Stressed-out damsel in distress takes a spill, recovers quickly

Shukan Bunshun Aug. 11-18
Shukan Bunshun Aug. 11-18
“I’d been going with this guy for four years, and breaking up with him came as a huge shock to me. I climbed aboard my motorcycle and headed for the Sea of Japan.”

So then off zips an anonymous female contributor to the June issue of Ai no Taiken Special Deluxe, as introduced in Shukan Bunshun (Aug. 11-18).

Unfortunately, while negotiating a sharp turn on a lonely mountain road, she took a spill. But just at that moment, a man appeared in a car.

“‘Are you hurt?’ he asked me solicitously. ‘Let me give you a lift.’

“He took me to a nearby hotel and we checked in. At some point we both leaned toward each other and kissed, and it seemed completely natural for me to invite him into my room. He was so sweet and gentle that any worries I might have had were dispelled.

“He laid down beside me and soon his fingers were probing, as if to inspect me, and I was aflame and gushing within seconds. His organ stiffened and throbbed, and pushed its way inside me. We kept going at it until morning, upon which we both fell into a deep sleep.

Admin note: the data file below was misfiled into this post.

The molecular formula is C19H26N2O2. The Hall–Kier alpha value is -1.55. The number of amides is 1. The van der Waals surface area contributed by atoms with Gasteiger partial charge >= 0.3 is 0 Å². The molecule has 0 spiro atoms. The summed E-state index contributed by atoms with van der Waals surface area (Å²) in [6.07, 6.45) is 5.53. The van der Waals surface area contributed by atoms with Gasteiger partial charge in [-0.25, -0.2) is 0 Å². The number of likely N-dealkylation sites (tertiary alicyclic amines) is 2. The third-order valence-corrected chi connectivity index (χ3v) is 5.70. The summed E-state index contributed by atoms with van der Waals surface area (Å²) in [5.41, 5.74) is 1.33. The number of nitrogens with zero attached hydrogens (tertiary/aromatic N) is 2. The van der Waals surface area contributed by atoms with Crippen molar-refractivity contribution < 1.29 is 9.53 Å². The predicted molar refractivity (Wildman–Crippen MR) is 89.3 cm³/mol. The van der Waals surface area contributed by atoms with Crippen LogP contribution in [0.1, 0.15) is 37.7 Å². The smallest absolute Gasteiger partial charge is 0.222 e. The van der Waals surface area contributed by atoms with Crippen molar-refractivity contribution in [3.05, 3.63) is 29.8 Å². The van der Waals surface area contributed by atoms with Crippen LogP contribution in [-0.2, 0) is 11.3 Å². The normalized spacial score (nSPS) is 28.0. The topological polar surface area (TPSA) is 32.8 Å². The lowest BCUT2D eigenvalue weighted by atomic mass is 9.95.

“By that time I’d already forgotten about the creep who’d rejected me.”

The pseudonymous byline coined by Bunshun this time is “Okuhida Bojo” (Yearning for the Heart of Hida,” filched from Tetsuya Ryu’s smash single that sold 1.5 million hits in 1980. (Okuhida is scenic part of Gifu Prefecture famous for its hot springs.) By changing the characters for “Hida” from kanji to katakana, okuhida takes on the meaning of “inner folds” or “deep recesses,” a colorful description of the female reproductive organ. (W.W.)

Source: “Shukujo no zasshi kara,” Shukan Bunshun (August 11-18, page 121)

Note: Brief extracts from Japanese vernacular media in the public domain that appear here were translated and summarized under the principle of “fair use.” Every effort has been made to ensure accuracy of the translations. However, we are not responsible for the veracity of their contents. The activities of individuals described herein should not be construed as “typical” behavior of Japanese people nor reflect the intention to portray the country in a negative manner. Our sole aim is to provide examples of various types of reading matter enjoyed by Japanese.

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